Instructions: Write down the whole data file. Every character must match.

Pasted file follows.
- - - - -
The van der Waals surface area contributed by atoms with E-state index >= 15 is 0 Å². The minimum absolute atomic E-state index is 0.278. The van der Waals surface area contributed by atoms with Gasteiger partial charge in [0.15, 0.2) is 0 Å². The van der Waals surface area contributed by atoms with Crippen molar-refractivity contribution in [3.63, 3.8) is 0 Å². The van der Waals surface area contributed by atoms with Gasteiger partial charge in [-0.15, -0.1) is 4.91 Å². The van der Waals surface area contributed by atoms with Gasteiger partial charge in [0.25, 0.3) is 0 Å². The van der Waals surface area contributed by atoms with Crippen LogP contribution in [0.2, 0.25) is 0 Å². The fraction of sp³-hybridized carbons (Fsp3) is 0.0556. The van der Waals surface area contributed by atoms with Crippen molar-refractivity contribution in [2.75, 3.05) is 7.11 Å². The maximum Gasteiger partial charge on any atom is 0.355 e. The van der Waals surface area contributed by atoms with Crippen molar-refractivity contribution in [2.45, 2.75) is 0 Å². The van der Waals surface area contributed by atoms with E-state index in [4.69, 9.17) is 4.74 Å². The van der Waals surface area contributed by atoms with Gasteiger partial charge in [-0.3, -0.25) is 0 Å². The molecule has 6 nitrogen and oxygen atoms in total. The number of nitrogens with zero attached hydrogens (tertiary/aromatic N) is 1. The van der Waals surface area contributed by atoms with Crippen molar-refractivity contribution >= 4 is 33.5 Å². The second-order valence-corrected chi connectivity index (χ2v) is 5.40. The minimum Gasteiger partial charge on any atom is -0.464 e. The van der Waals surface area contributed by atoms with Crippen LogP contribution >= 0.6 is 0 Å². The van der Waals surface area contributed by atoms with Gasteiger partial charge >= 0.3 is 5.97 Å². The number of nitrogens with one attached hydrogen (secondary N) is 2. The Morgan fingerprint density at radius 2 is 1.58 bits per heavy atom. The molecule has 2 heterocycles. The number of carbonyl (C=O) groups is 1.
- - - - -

The van der Waals surface area contributed by atoms with E-state index >= 15 is 0 Å². The minimum absolute atomic E-state index is 0.278. The van der Waals surface area contributed by atoms with Gasteiger partial charge in [0.15, 0.2) is 0 Å². The van der Waals surface area contributed by atoms with Crippen molar-refractivity contribution in [3.63, 3.8) is 0 Å². The van der Waals surface area contributed by atoms with Gasteiger partial charge in [-0.15, -0.1) is 4.91 Å². The van der Waals surface area contributed by atoms with Gasteiger partial charge in [0.25, 0.3) is 0 Å². The van der Waals surface area contributed by atoms with Crippen LogP contribution in [0.2, 0.25) is 0 Å². The fraction of sp³-hybridized carbons (Fsp3) is 0.0556. The van der Waals surface area contributed by atoms with Crippen molar-refractivity contribution in [2.75, 3.05) is 7.11 Å². The maximum Gasteiger partial charge on any atom is 0.355 e. The van der Waals surface area contributed by atoms with Crippen molar-refractivity contribution in [2.45, 2.75) is 0 Å². The van der Waals surface area contributed by atoms with E-state index in [4.69, 9.17) is 4.74 Å². The van der Waals surface area contributed by atoms with Gasteiger partial charge in [-0.3, -0.25) is 0 Å². The molecule has 6 nitrogen and oxygen atoms in total. The number of nitrogens with zero attached hydrogens (tertiary/aromatic N) is 1. The van der Waals surface area contributed by atoms with Crippen molar-refractivity contribution >= 4 is 33.5 Å². The second-order valence-corrected chi connectivity index (χ2v) is 5.40. The minimum Gasteiger partial charge on any atom is -0.464 e. The van der Waals surface area contributed by atoms with Crippen LogP contribution >= 0.6 is 0 Å². The van der Waals surface area contributed by atoms with Gasteiger partial charge >= 0.3 is 5.97 Å². The number of nitrogens with one attached hydrogen (secondary N) is 2. The Morgan fingerprint density at radius 2 is 1.58 bits per heavy atom. The molecule has 2 heterocycles. The number of carbonyl (C=O) groups is 1.